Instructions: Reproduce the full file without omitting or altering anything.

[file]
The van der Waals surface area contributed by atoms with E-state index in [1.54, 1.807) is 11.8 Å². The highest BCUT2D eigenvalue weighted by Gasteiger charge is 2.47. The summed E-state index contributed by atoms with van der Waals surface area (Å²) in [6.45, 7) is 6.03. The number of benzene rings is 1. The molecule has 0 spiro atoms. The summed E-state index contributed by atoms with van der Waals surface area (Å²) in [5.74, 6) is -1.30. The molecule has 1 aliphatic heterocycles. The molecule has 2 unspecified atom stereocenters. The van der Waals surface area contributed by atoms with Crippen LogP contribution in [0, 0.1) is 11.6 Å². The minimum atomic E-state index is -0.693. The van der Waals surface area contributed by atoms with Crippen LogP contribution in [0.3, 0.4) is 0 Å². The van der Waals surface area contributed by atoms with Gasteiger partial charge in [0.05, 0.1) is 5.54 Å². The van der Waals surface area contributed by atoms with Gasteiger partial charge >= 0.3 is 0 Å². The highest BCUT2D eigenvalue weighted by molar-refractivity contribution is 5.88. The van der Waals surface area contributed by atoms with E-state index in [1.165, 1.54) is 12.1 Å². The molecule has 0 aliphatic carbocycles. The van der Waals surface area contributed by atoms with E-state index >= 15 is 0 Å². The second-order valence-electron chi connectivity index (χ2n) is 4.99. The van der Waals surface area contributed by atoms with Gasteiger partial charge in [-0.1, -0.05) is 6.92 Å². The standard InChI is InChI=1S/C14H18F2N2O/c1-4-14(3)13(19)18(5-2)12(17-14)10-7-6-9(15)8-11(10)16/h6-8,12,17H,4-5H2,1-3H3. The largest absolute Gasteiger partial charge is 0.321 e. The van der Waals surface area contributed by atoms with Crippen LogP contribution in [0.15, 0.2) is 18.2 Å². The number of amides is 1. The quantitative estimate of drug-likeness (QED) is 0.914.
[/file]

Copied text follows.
The van der Waals surface area contributed by atoms with E-state index in [1.54, 1.807) is 11.8 Å². The highest BCUT2D eigenvalue weighted by Gasteiger charge is 2.47. The summed E-state index contributed by atoms with van der Waals surface area (Å²) in [6.45, 7) is 6.03. The number of benzene rings is 1. The molecule has 0 spiro atoms. The summed E-state index contributed by atoms with van der Waals surface area (Å²) in [5.74, 6) is -1.30. The molecule has 1 aliphatic heterocycles. The molecule has 2 unspecified atom stereocenters. The van der Waals surface area contributed by atoms with Crippen LogP contribution in [0, 0.1) is 11.6 Å². The minimum atomic E-state index is -0.693. The van der Waals surface area contributed by atoms with Crippen LogP contribution in [0.3, 0.4) is 0 Å². The van der Waals surface area contributed by atoms with Gasteiger partial charge in [0.05, 0.1) is 5.54 Å². The van der Waals surface area contributed by atoms with Gasteiger partial charge >= 0.3 is 0 Å². The highest BCUT2D eigenvalue weighted by molar-refractivity contribution is 5.88. The van der Waals surface area contributed by atoms with E-state index in [1.165, 1.54) is 12.1 Å². The molecule has 0 aliphatic carbocycles. The van der Waals surface area contributed by atoms with E-state index >= 15 is 0 Å². The second-order valence-electron chi connectivity index (χ2n) is 4.99. The van der Waals surface area contributed by atoms with Gasteiger partial charge in [-0.1, -0.05) is 6.92 Å². The standard InChI is InChI=1S/C14H18F2N2O/c1-4-14(3)13(19)18(5-2)12(17-14)10-7-6-9(15)8-11(10)16/h6-8,12,17H,4-5H2,1-3H3. The largest absolute Gasteiger partial charge is 0.321 e. The van der Waals surface area contributed by atoms with Crippen LogP contribution in [0.15, 0.2) is 18.2 Å². The number of amides is 1. The quantitative estimate of drug-likeness (QED) is 0.914.